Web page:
Promoting Your Business Brand Across Multiple Storefronts
Posted by Guest Author on May 24, 2013 in Retail [ 0 Comments ]
Managing a business with multiple locations comes with many challenges, and one of the most important is maintaining your brand’s consistency. Marketing materials and the overall customer experience should be uniform from one physical location to another, as well as online.
Unfortunately, very few businesses have the opportunity to build their second or third locations to match their first.
This means that the size and layout will differ, and this can lead to underutilized space and branding inconsistencies. The tips below will help you tailor your commercial layout and décor choices to any space you move into.
Identify the Core Elements of Your Brand Identity
First and foremost, you’ll want to identify the core elements of your visual brand. Generally speaking this will include a logo, a color scheme, and in many cases a particular style of font. Think about the first things that should pop into your customers’ minds when they hear your brand name. These are the most critical elements of your brand identity.
- Imagine walking into an Apple store and not immediately seeing that big white apple with the bite taken out. Imagine walking into Footlocker and seeing a clerk wearing anything but those stripes. Once you’ve figured out what visual aspects of your marketing campaign are most strongly linked to your brand in the minds of your customers, you’ll know which elements are critical and which are negotiable when you begin work on your next location.
Understand the Obstacles Ahead of You
Once you have found your new storefront, you can begin the process of identifying the obstacles to be overcome. Differences in layout and space available may force you to change your approach to some items, but adaptability is one of the required features for any successful entrepreneur.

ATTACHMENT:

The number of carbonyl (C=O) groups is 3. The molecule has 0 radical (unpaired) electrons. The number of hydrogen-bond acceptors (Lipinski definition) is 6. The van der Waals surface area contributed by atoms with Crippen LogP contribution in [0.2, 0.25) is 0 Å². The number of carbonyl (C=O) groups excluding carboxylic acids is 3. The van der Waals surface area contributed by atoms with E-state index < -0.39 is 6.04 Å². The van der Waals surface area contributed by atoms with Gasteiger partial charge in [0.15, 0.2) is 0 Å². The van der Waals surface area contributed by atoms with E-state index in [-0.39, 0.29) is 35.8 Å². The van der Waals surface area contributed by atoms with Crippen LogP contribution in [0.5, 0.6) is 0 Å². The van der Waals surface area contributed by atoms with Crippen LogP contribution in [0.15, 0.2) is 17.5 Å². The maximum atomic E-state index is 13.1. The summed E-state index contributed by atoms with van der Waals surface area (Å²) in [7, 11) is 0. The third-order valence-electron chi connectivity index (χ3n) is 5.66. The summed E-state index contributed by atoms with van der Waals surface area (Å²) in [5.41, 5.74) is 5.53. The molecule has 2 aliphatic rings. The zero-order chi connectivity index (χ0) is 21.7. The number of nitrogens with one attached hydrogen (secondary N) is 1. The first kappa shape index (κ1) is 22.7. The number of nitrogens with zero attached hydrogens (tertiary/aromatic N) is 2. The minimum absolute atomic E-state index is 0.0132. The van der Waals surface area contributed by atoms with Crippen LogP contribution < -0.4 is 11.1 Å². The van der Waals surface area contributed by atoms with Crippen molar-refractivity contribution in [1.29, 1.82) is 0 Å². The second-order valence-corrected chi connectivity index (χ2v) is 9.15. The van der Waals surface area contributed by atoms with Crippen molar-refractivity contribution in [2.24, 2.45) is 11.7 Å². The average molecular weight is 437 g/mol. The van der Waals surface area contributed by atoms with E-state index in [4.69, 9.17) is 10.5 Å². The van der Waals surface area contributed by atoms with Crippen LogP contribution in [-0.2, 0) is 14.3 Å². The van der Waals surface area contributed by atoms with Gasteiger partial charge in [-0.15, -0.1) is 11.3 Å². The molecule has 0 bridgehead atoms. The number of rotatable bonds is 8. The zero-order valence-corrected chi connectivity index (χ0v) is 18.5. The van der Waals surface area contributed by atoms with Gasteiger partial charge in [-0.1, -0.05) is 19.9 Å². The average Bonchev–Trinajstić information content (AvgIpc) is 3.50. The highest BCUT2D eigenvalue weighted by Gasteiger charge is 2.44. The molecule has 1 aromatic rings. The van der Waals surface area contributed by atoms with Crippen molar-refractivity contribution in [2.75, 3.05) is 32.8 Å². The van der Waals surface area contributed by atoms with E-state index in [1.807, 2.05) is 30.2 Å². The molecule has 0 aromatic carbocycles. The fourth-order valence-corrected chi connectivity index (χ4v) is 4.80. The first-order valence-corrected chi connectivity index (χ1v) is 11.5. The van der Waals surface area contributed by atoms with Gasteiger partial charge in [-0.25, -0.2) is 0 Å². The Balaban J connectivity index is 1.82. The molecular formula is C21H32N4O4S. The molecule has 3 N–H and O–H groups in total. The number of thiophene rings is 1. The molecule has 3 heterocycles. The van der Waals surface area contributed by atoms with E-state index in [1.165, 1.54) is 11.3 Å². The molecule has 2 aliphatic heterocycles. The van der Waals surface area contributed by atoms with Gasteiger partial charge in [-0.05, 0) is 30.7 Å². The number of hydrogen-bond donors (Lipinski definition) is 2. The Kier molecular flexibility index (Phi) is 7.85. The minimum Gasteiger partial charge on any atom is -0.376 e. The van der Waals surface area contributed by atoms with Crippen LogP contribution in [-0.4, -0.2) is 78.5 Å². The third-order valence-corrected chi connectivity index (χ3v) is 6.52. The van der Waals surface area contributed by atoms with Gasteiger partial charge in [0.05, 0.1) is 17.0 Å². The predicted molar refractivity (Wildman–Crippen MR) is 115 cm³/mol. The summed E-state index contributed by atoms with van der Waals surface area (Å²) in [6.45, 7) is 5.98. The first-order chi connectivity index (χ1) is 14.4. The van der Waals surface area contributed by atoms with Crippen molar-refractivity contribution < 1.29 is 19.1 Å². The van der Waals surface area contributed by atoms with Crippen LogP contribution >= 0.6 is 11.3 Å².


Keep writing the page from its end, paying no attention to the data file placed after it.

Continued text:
- If you ordered your original marketing materials in bulk, you may have a problem making them fit your new space. Custom printed wallpapers, vinyl banners, and hand painted murals can help you navigate these challenges, but these will require a new investment. If purchasing new marketing and décor materials is more than your budget will allow, this may not be the time to open an additional location after all.
Find Creative Solutions
The challenges that come from opening in a second location will vary from company to company and outlet to outlet. Try to think about your new space the way you thought of the first when you began. Figure out the best use of the space you have and then jump in with your marketing materials.
- If you were heavily dependent on your cash wrap for upselling opportunities in your original location, but can’t fit the necessary shelving around your registers in the new place, try adding end caps featuring that add-on sort of merchandise near related items that are more likely to bring customers in. Be sure to work in the appropriate signage no matter where they’re located.
- If your first restaurant location was a nice, roomy space, but your new spot is feeling a little cramped, look into setting up some tables outside. This will create more space, and add a unique atmosphere to your second location without interfering with your brand identity. You’ll remain consistent by using the same color scheme in your décor and the same graphics on your menu and other printed materials.
Related: Why Building Your Brand Never Stops
If you’re struggling with a particular obstacle in your new location, remember other resources that are available to you. Visit different locations of businesses whose branding you know to see the ways they’ve adapted, and take advantage of the many marketing experts and business owners who offer advice online. Many sites even have forums where you can ask specific questions and look for suggestions for your particular problem
Bio: Chris Garrett is a design professional with many years of experience in retail marketing. He currently works as a freelance writer for MegaPrint.com, producers of custom printed wallpaper and other commercial décor.